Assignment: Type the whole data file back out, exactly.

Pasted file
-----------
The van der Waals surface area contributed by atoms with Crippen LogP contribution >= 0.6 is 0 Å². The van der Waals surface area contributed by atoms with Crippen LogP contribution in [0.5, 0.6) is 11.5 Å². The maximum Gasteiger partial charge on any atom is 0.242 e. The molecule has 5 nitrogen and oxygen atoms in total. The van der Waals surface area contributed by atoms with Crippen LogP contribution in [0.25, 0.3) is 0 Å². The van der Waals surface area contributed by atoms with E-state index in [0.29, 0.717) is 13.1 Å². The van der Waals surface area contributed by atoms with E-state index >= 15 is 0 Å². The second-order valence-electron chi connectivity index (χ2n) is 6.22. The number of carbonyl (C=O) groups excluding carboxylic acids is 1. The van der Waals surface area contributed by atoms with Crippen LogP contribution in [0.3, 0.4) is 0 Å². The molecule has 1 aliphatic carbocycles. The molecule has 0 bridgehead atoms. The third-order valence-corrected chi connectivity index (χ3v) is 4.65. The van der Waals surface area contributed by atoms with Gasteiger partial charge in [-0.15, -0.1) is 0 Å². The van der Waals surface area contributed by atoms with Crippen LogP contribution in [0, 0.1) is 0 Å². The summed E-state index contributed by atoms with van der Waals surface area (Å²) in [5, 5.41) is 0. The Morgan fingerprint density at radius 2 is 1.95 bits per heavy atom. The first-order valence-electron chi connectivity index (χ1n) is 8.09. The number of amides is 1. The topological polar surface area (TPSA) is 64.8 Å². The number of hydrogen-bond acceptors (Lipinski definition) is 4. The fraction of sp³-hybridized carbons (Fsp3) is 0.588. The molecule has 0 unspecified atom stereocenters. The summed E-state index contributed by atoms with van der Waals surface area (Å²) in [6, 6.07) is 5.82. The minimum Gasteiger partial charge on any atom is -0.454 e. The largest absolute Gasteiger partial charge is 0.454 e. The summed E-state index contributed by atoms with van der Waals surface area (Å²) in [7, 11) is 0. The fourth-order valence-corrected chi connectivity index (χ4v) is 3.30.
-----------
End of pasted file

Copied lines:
The van der Waals surface area contributed by atoms with Crippen LogP contribution >= 0.6 is 0 Å². The van der Waals surface area contributed by atoms with Crippen LogP contribution in [0.5, 0.6) is 11.5 Å². The maximum Gasteiger partial charge on any atom is 0.242 e. The molecule has 5 nitrogen and oxygen atoms in total. The van der Waals surface area contributed by atoms with Crippen LogP contribution in [0.25, 0.3) is 0 Å². The van der Waals surface area contributed by atoms with E-state index in [0.29, 0.717) is 13.1 Å². The van der Waals surface area contributed by atoms with E-state index >= 15 is 0 Å². The second-order valence-electron chi connectivity index (χ2n) is 6.22. The number of carbonyl (C=O) groups excluding carboxylic acids is 1. The van der Waals surface area contributed by atoms with Crippen LogP contribution in [0.3, 0.4) is 0 Å². The molecule has 1 aliphatic carbocycles. The molecule has 0 bridgehead atoms. The third-order valence-corrected chi connectivity index (χ3v) is 4.65. The van der Waals surface area contributed by atoms with Gasteiger partial charge in [-0.15, -0.1) is 0 Å². The van der Waals surface area contributed by atoms with Crippen LogP contribution in [0, 0.1) is 0 Å². The summed E-state index contributed by atoms with van der Waals surface area (Å²) in [5, 5.41) is 0. The Morgan fingerprint density at radius 2 is 1.95 bits per heavy atom. The first-order valence-electron chi connectivity index (χ1n) is 8.09. The number of amides is 1. The topological polar surface area (TPSA) is 64.8 Å². The number of hydrogen-bond acceptors (Lipinski definition) is 4. The fraction of sp³-hybridized carbons (Fsp3) is 0.588. The molecule has 0 unspecified atom stereocenters. The summed E-state index contributed by atoms with van der Waals surface area (Å²) in [6, 6.07) is 5.82. The minimum Gasteiger partial charge on any atom is -0.454 e. The largest absolute Gasteiger partial charge is 0.454 e. The summed E-state index contributed by atoms with van der Waals surface area (Å²) in [7, 11) is 0. The fourth-order valence-corrected chi connectivity index (χ4v) is 3.30.